The New York Times: Killing Medicaid The California Way
(E)ven as it vigorously defends the constitutionality of the individual mandate, the Obama administration may be complicit in eviscerating Medicaid — and setting back the broader goal of ensuring that all Americans have access to quality health care (Bruce C. Vladeck and Stephen I. Vladeck, 10/13).
Los Angeles Times: Medical Marijuana Guidance
The core of the problem is the same as it has always been: the interplay, and conflict, between the federal prohibition of marijuana and the state authorization of medical use under Proposition 215, passed in 1996. Any law student will tell you that federal law prevails, but that's hardly the end of the matter (10/14).
Detroit Free Press: Michigan Can't Afford To Keep Best Medicines From Mentally Ill
Shortsighted legislation, now before the House, would further weaken and erode Michigan's anemic mental health care system by limiting access to medication for people with mental illness and epilepsy. House Bills 4733 and 4757 would strip Medicaid patients with these conditions of drug access protections. They would, in effect, reverse laws enacted in 2004 to maintain access to single-source drugs — in other words, drugs with no current generic equivalents — by requiring prior authorization for certain drugs not on the state's preferred drug lists. Getting that would require patients to have a failure period with a generic drug, a dangerous practice for people with serious mental illness (10/14).
Des Moines Register: What 'Obamacare' Critics Don't Tell You
Lose your job, lose your health insurance. Unemployed Americans have known this for many years. Since the recession began, even more have learned this painful lesson. The vast majority of Americans — about 160 million — get health insurance through their jobs. Many of us take this arrangement for granted. We may not realize our employers pick up the largest share of the cost. So what do people do when they can't find full-time work with benefits in this economy? Many piece together part-time, temporary or contract jobs — most of which do not offer health coverage (10/13).
San Jose Mercury News: Brown's Veto Of Mammogram Disclosure Is Outrageous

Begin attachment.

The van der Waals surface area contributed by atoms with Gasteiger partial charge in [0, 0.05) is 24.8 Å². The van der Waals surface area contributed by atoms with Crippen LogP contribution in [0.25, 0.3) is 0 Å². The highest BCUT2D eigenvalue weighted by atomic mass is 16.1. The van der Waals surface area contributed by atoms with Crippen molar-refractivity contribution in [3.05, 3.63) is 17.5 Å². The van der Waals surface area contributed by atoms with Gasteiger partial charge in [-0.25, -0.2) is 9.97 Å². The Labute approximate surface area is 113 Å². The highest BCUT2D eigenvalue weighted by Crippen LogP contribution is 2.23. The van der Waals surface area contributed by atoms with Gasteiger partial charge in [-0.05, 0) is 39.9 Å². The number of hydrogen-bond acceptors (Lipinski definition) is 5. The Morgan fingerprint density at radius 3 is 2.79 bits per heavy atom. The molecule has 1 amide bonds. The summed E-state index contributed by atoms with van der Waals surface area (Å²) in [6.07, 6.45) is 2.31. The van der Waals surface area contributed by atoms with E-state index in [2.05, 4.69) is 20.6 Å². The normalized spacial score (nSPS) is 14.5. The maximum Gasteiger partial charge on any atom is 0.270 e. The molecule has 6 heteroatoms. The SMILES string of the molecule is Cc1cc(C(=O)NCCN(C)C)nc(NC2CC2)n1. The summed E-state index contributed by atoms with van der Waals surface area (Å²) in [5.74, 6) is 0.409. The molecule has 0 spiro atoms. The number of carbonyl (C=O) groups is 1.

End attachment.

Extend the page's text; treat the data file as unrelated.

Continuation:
Gov. Jerry Brown probably made more good than bad decisions on various bills this fall. But it was infuriating to see him veto Sen. Joe Simitian's bill requiring full disclosure to women whose mammograms may be ineffective. It was so simple, so certain to save lives that we could not imagine a veto. But the medical establishment pulled out all the stops to kill it. Amy Colton persuaded Simitian to carry the bill after she was diagnosed with advanced breast cancer despite years of supposedly clear mammograms. She learned, too late, that her dense breast tissue obscured the cancer. This condition is noted in reports to doctors but not in reports sent to patients, who develop a false sense of security (10/13).
Milwaukee Journal Sentinel: Concussion Legislation Is A Win-Win
Pro wrestler Mick Foley is legendary for his memory problems. … State Rep. Jason Fields and state Sen. Alberta Darling may not have been thinking about Foley when they recently introduced concussion legislation, but they are trying to make sure what happened to him doesn't happen to young Wisconsin athletes. The bill would require coaches of athletes ages 11 to 19 to pull them immediately if they suspect a head injury. The athletes would have to be examined by a health care provider trained in the evaluation of concussions and couldn't return until that provider gave them written permission to compete again (Gary Nosacek, 10/12).
New England Journal of Medicine: The New Language of Medicine
We are in the midst of an economic crisis, and efforts to reform the health care system have centered on controlling spiraling costs. To that end, many economists and policy planners have proposed that patient care should be industrialized and standardized.2 Hospitals and clinics should run like modern factories, and archaic terms such as doctor, nurse, and patient must therefore be replaced with terminology that fits this new order. The words we use to explain our roles are powerful. They set expectations and shape behavior. This change in the language of medicine has important and deleterious consequences. The relationships between doctors, nurses, or any other medical professionals and the patients they care for are now cast primarily in terms of a commercial transaction (Dr. Pamela Hartzband and Dr. Jerome Groopman, 10/13).
New England Journal of Medicine: Rethinking Health Care Labor
Of the $2.6 trillion spent in 2010 on health care in the United States, 56% consisted of wages for health care workers. Labor is by far the largest category of expense: health care, as it is designed and delivered today, is very labor-intensive. The 16.4 million U.S. health care employees represented 11.8% of the total employed labor force in 2010. Yet unlike virtually all other sectors of the U.S. economy, health care has experienced no gains over the past 20 years in labor productivity, defined as output per worker (in health care, the “output” is the volume of activity — including all encounters, tests, treatments, and surgeries — per unit of cost). (Dr. Robert Kocher and Nikhil R. Sahni, 10/13).